Rogue Planet Found Named CFBDSIR2149
Posted on November 14, 2012
Astronomers using ESO's Very Large Telescope announced they have found a planetary-mass object 100 light-years away they believe is likely a free-floating planet, or rogue planet that is not tied to a star. The planet, named CFBDSIR2149, is part of the AB Doradus Moving Group, a stream of young stars. These rogue planets could be common in the Universe.
An artist's impression of CFBDSIR2149 is pictured above. Because it is not orbiting a star, the planet does not shine by reflected light and its faint glow is detected only by infrared light.
Philippe Delorme, lead author of the study from the Institut de planetologie et d'astrophysique de Grenoble, said in the announcement, "Looking for planets around their stars is akin to studying a firefly sitting one centimetre away from a distant, powerful car headlight. This nearby free-floating object offered the opportunity to study the firefly in detail without the dazzling lights of the car messing everything up."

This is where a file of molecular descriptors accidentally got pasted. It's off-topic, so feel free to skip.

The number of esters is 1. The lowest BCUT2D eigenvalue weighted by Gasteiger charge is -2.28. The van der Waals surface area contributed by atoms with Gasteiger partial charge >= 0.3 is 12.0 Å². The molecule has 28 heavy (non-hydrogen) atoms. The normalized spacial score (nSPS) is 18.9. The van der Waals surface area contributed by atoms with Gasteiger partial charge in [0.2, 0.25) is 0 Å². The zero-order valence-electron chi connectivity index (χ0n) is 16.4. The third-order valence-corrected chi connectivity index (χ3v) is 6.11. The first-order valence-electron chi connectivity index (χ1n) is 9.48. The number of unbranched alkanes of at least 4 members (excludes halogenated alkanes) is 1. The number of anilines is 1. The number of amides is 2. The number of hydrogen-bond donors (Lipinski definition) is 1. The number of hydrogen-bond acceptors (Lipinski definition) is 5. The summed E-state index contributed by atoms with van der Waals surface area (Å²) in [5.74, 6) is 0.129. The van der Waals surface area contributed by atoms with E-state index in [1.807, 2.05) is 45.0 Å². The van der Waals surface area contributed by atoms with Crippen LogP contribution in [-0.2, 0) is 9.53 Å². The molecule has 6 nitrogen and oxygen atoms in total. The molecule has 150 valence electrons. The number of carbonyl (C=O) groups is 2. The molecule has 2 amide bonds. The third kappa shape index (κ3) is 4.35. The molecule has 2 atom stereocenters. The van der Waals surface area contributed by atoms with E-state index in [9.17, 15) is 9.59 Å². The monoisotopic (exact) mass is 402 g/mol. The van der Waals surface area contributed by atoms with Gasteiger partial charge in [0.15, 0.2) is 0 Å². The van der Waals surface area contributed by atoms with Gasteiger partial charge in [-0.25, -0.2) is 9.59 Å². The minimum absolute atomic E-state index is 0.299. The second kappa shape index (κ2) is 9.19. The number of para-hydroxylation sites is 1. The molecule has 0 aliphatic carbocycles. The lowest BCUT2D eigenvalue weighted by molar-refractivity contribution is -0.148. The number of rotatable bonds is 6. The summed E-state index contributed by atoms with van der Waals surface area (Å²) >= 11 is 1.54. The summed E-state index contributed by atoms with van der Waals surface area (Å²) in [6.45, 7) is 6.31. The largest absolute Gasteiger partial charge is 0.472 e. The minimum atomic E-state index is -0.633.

Delorme also says, "Further work should confirm CFBDSIR2149 as a free-floating planet. This object could be used as a benchmark for understanding the physics of any similar exoplanets that are discovered by future special high-contrast imaging systems, including the SPHERE instrument that will be installed on the VLT."
Image: ESO/L. Cal�ada/P. Delorme/Nick Risinger (skysurvey.org)/R. Saito/VVV Consortium
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